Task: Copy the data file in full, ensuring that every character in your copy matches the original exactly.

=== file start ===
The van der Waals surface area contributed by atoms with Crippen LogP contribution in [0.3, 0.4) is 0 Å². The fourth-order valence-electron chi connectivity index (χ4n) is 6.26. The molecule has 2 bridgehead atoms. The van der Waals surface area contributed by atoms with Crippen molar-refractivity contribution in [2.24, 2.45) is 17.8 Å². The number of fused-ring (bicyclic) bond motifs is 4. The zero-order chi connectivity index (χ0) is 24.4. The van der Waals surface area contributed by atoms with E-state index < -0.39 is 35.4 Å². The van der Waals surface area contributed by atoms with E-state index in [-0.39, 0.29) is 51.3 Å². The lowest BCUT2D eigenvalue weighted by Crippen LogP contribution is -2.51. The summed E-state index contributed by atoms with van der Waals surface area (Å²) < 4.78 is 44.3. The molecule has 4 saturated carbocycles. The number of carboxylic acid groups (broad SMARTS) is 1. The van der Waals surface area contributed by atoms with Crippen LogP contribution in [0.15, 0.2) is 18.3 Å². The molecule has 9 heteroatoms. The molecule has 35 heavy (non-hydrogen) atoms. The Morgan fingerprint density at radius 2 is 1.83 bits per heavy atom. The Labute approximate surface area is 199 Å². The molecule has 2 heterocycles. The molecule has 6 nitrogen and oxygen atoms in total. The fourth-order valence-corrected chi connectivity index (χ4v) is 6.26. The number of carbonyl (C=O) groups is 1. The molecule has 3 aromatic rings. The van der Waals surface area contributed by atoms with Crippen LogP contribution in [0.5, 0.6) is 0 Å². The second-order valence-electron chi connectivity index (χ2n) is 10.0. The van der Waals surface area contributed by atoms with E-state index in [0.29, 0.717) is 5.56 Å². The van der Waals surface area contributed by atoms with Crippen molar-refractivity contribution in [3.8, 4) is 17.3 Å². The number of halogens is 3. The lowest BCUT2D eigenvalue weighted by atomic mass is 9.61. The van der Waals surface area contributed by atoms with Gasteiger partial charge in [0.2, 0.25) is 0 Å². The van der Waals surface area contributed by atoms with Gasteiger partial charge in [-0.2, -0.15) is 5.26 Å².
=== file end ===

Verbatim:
The van der Waals surface area contributed by atoms with Crippen LogP contribution in [0.3, 0.4) is 0 Å². The fourth-order valence-electron chi connectivity index (χ4n) is 6.26. The molecule has 2 bridgehead atoms. The van der Waals surface area contributed by atoms with Crippen molar-refractivity contribution in [2.24, 2.45) is 17.8 Å². The number of fused-ring (bicyclic) bond motifs is 4. The zero-order chi connectivity index (χ0) is 24.4. The van der Waals surface area contributed by atoms with E-state index < -0.39 is 35.4 Å². The van der Waals surface area contributed by atoms with E-state index in [-0.39, 0.29) is 51.3 Å². The lowest BCUT2D eigenvalue weighted by Crippen LogP contribution is -2.51. The summed E-state index contributed by atoms with van der Waals surface area (Å²) < 4.78 is 44.3. The molecule has 4 saturated carbocycles. The number of carboxylic acid groups (broad SMARTS) is 1. The van der Waals surface area contributed by atoms with Crippen LogP contribution in [0.15, 0.2) is 18.3 Å². The molecule has 9 heteroatoms. The molecule has 35 heavy (non-hydrogen) atoms. The Morgan fingerprint density at radius 2 is 1.83 bits per heavy atom. The Labute approximate surface area is 199 Å². The molecule has 2 heterocycles. The molecule has 6 nitrogen and oxygen atoms in total. The fourth-order valence-corrected chi connectivity index (χ4v) is 6.26. The number of carbonyl (C=O) groups is 1. The molecule has 3 aromatic rings. The van der Waals surface area contributed by atoms with Crippen LogP contribution in [0.5, 0.6) is 0 Å². The second-order valence-electron chi connectivity index (χ2n) is 10.0. The van der Waals surface area contributed by atoms with E-state index in [0.29, 0.717) is 5.56 Å². The van der Waals surface area contributed by atoms with Crippen molar-refractivity contribution in [3.8, 4) is 17.3 Å². The number of halogens is 3. The lowest BCUT2D eigenvalue weighted by atomic mass is 9.61. The van der Waals surface area contributed by atoms with Gasteiger partial charge in [0.2, 0.25) is 0 Å². The van der Waals surface area contributed by atoms with Gasteiger partial charge in [-0.2, -0.15) is 5.26 Å².